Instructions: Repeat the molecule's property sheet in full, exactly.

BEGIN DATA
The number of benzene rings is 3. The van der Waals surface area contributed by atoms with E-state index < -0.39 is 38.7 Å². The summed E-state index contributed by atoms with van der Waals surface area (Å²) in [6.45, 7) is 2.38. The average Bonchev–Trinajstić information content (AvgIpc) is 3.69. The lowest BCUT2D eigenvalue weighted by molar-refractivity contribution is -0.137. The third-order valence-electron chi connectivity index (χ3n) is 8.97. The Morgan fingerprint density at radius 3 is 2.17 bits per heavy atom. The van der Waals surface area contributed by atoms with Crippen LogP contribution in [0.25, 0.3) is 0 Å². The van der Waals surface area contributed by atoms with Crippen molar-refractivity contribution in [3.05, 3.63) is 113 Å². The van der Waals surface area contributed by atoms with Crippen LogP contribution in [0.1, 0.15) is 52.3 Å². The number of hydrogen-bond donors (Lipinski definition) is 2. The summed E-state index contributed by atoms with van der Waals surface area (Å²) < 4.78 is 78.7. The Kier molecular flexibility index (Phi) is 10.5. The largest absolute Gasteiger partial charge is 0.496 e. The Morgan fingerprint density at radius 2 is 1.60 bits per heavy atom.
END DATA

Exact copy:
The number of benzene rings is 3. The van der Waals surface area contributed by atoms with E-state index < -0.39 is 38.7 Å². The summed E-state index contributed by atoms with van der Waals surface area (Å²) in [6.45, 7) is 2.38. The average Bonchev–Trinajstić information content (AvgIpc) is 3.69. The lowest BCUT2D eigenvalue weighted by molar-refractivity contribution is -0.137. The third-order valence-electron chi connectivity index (χ3n) is 8.97. The Morgan fingerprint density at radius 3 is 2.17 bits per heavy atom. The van der Waals surface area contributed by atoms with Crippen LogP contribution in [0.25, 0.3) is 0 Å². The van der Waals surface area contributed by atoms with Crippen molar-refractivity contribution in [3.05, 3.63) is 113 Å². The van der Waals surface area contributed by atoms with Crippen LogP contribution in [0.1, 0.15) is 52.3 Å². The number of hydrogen-bond donors (Lipinski definition) is 2. The summed E-state index contributed by atoms with van der Waals surface area (Å²) < 4.78 is 78.7. The Kier molecular flexibility index (Phi) is 10.5. The largest absolute Gasteiger partial charge is 0.496 e. The Morgan fingerprint density at radius 2 is 1.60 bits per heavy atom.